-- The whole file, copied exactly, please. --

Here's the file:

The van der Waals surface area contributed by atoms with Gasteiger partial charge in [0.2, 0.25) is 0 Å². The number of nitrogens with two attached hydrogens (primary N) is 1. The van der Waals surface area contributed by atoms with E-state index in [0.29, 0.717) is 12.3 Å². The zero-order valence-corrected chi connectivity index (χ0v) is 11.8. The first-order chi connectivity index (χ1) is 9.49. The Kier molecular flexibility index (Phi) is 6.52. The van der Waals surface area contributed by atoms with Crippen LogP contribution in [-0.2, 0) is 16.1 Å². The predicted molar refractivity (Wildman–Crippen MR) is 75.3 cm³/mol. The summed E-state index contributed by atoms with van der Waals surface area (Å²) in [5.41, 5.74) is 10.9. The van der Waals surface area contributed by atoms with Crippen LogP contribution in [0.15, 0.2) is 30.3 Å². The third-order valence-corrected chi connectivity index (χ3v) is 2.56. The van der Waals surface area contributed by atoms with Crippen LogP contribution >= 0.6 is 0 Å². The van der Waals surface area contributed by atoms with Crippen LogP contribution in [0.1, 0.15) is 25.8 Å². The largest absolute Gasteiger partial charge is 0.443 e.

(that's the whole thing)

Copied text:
The van der Waals surface area contributed by atoms with Gasteiger partial charge in [0.2, 0.25) is 0 Å². The number of nitrogens with two attached hydrogens (primary N) is 1. The van der Waals surface area contributed by atoms with E-state index in [0.29, 0.717) is 12.3 Å². The zero-order valence-corrected chi connectivity index (χ0v) is 11.8. The first-order chi connectivity index (χ1) is 9.49. The Kier molecular flexibility index (Phi) is 6.52. The van der Waals surface area contributed by atoms with Crippen LogP contribution in [-0.2, 0) is 16.1 Å². The predicted molar refractivity (Wildman–Crippen MR) is 75.3 cm³/mol. The summed E-state index contributed by atoms with van der Waals surface area (Å²) in [5.41, 5.74) is 10.9. The van der Waals surface area contributed by atoms with Crippen LogP contribution in [0.15, 0.2) is 30.3 Å². The third-order valence-corrected chi connectivity index (χ3v) is 2.56. The van der Waals surface area contributed by atoms with Crippen LogP contribution >= 0.6 is 0 Å². The van der Waals surface area contributed by atoms with Crippen LogP contribution in [0.1, 0.15) is 25.8 Å². The largest absolute Gasteiger partial charge is 0.443 e.